Why Play in a Group?

ViolinGroupPlayingRecently, I attended a Violin Graduate Recital. The young lady did a great job and I thoroughly enjoyed listening to her playing and watching her technique. The best part of the recital though was when she played Chausson’s Concerto in D Major for Piano, Violin, and String Quartet. The piece was enjoyable to listen to and the players were a joy to watch. Their interaction with each other through the music, the glances, and the smiles bore testimony to the fun they were having playing together.

About a week later, I was able to experience some of the same feelings they had when the orchestra I’m in played the spring recital. We played film music and had a lot of fun doing it. There is something special about playing music with other people. A lot goes through my mind while playing in a group. As always, I concentrate on the music in front of me and the technique it takes to get a good sound – both in the fingering and the bowing but there is an additional dimension when playing with others – I listen to what they are doing and stay with the group. My tempo and dynamics must match theirs. We play as one.

Playing with a group has many benefits. Here are a few I hope you will consider:

  • Playing with a group is motivating. Before the group session you will want to be “practiced up” so that you will be at your best when playing. After the session you will probably still be “pumped up” and want to go home and work out those difficult passages.
  • It gives you the opportunity to learn skills that just can’t be learned any other way.
    • Leading and following. The group must stay together. When I play alone I have a tendency to be inconsistent with my tempo. I speed up the easy spots and slow down the difficult ones. Playing with a metronome helps, but doesn’t allow for tempo changes written in the music. Playing with a group forces me to keep the tempo set by the leader.
    • Listening to self and others. When playing with a group, I not only have to pay attention to what I am doing, but I have to listen to what everyone else is doing as well. I don’t want to keep playing as loud as I can when everyone else has suddenly started playing softly. By the same token, I don’t necessarily want to play loud just because someone else is. They may have a melodic passage and I have the harmony. I need to back off so the melody can be heard.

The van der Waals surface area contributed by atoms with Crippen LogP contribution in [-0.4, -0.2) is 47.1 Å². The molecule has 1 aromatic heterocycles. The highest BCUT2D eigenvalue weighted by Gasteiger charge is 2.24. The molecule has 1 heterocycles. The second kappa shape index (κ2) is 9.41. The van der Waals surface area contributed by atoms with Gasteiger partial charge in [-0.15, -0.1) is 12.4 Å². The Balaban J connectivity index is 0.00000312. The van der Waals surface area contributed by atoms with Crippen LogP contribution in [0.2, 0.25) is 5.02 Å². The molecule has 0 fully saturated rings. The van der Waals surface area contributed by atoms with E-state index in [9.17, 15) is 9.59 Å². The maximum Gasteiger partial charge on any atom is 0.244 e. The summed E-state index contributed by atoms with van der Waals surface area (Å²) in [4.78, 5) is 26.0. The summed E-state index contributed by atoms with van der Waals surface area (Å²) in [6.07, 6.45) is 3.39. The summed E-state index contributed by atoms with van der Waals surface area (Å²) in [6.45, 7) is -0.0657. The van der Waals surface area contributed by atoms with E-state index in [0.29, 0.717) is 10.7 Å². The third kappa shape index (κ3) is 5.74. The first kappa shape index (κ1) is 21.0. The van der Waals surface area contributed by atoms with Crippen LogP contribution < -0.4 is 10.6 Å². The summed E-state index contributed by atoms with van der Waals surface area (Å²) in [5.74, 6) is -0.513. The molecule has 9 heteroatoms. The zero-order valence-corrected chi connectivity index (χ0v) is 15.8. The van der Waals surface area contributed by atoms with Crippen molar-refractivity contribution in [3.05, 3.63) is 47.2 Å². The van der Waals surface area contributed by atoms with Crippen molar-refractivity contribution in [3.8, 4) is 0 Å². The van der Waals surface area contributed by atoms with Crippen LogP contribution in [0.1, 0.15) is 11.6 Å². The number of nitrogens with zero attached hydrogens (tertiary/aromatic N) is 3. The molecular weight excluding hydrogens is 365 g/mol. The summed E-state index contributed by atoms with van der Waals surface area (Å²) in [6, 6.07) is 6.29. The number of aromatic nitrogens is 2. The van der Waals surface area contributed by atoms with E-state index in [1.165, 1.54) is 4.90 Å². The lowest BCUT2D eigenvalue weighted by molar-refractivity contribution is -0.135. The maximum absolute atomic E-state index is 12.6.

• It can help you improve your pitch and tone. When playing alone, it is often difficult to tell if you are playing exactly on pitch. There have been many times when I have been playing and it sounds fine to me – until I play an open string and it sounds flat. Guess what? Most likely the open string was fine. It was my hand position that was off. Playing with others will force you to stay in tune. Paying attention to other people’s bowing can help you make changes in yours that will improve your tone. It’s a constant give-and-take that can benefit everyone.
  • It can help improve technique – especially position work and scales. Many pieces written for groups will require you to be in a certain position and will make heavy use of scale work – both up and down. The more you are forced to work on it, the better you will become.
  • It will improve confidence and therefore make playing more enjoyable. One of the main reasons I play the violin is because I enjoy it. However, if the pitch is off, the fingering bad, and the tone scratchy, my confidence is gone and the fun quickly dissipates. As confidence improves, these other areas will often follow.
  • A musical bonding occurs. Whenever I am watching a group, I am amazed at how all those individuals with separate actions and thoughts suddenly become unified the moment the music starts. It is a special bonding that cannot be experienced any other way.
  • It’s fun!

Some of the most memorable times playing the violin I have had areBand times when I played with a group of people – sometimes in on organized group like an orchestra, other times in an informal setting such as several friends playing together in the living room. Playing instruments with others offers a type of enjoyment that can be found in no other way.

About Richard Tracy

I have been playing the violin for about 20 years - in spite of missing the index finger of my left hand.
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